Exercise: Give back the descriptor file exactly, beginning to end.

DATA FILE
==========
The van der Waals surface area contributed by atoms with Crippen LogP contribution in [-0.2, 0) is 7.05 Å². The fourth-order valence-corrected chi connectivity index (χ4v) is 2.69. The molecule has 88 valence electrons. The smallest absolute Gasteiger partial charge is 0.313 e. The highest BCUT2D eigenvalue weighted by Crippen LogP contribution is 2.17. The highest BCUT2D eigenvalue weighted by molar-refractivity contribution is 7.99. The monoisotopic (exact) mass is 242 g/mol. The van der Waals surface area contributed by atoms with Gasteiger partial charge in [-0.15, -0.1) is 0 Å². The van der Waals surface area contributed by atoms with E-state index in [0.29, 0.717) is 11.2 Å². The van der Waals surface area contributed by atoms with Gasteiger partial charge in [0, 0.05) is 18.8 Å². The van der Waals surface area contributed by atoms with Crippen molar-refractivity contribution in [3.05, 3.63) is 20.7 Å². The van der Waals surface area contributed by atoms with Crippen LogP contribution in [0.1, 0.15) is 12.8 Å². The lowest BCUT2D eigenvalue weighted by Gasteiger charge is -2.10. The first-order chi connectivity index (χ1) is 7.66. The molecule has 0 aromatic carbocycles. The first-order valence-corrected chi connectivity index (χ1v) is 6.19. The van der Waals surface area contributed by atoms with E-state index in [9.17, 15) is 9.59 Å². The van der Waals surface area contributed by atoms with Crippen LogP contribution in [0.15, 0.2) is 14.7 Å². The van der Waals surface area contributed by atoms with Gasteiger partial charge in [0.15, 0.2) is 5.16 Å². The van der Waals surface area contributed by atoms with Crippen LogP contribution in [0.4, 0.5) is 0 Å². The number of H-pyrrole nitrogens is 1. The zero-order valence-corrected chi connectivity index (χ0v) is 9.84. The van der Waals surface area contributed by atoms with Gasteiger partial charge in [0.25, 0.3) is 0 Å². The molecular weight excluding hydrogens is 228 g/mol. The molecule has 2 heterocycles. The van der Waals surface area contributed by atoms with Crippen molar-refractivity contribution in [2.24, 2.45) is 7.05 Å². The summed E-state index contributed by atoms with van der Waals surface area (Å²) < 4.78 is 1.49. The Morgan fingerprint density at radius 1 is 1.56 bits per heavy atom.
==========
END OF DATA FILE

The van der Waals surface area contributed by atoms with Crippen LogP contribution in [-0.2, 0) is 7.05 Å². The fourth-order valence-corrected chi connectivity index (χ4v) is 2.69. The molecule has 88 valence electrons. The smallest absolute Gasteiger partial charge is 0.313 e. The highest BCUT2D eigenvalue weighted by Crippen LogP contribution is 2.17. The highest BCUT2D eigenvalue weighted by molar-refractivity contribution is 7.99. The monoisotopic (exact) mass is 242 g/mol. The van der Waals surface area contributed by atoms with Gasteiger partial charge in [-0.15, -0.1) is 0 Å². The van der Waals surface area contributed by atoms with E-state index in [0.29, 0.717) is 11.2 Å². The van der Waals surface area contributed by atoms with Gasteiger partial charge in [0, 0.05) is 18.8 Å². The van der Waals surface area contributed by atoms with Crippen molar-refractivity contribution in [3.05, 3.63) is 20.7 Å². The van der Waals surface area contributed by atoms with Crippen LogP contribution in [0.1, 0.15) is 12.8 Å². The lowest BCUT2D eigenvalue weighted by Gasteiger charge is -2.10. The first-order chi connectivity index (χ1) is 7.66. The molecule has 0 aromatic carbocycles. The first-order valence-corrected chi connectivity index (χ1v) is 6.19. The van der Waals surface area contributed by atoms with E-state index in [9.17, 15) is 9.59 Å². The van der Waals surface area contributed by atoms with Crippen LogP contribution in [0.15, 0.2) is 14.7 Å². The van der Waals surface area contributed by atoms with Gasteiger partial charge in [0.15, 0.2) is 5.16 Å². The van der Waals surface area contributed by atoms with Crippen LogP contribution in [0.4, 0.5) is 0 Å². The number of H-pyrrole nitrogens is 1. The zero-order valence-corrected chi connectivity index (χ0v) is 9.84. The van der Waals surface area contributed by atoms with Gasteiger partial charge in [0.25, 0.3) is 0 Å². The molecular weight excluding hydrogens is 228 g/mol. The molecule has 2 heterocycles. The van der Waals surface area contributed by atoms with Crippen molar-refractivity contribution in [2.24, 2.45) is 7.05 Å². The summed E-state index contributed by atoms with van der Waals surface area (Å²) < 4.78 is 1.49. The Morgan fingerprint density at radius 1 is 1.56 bits per heavy atom.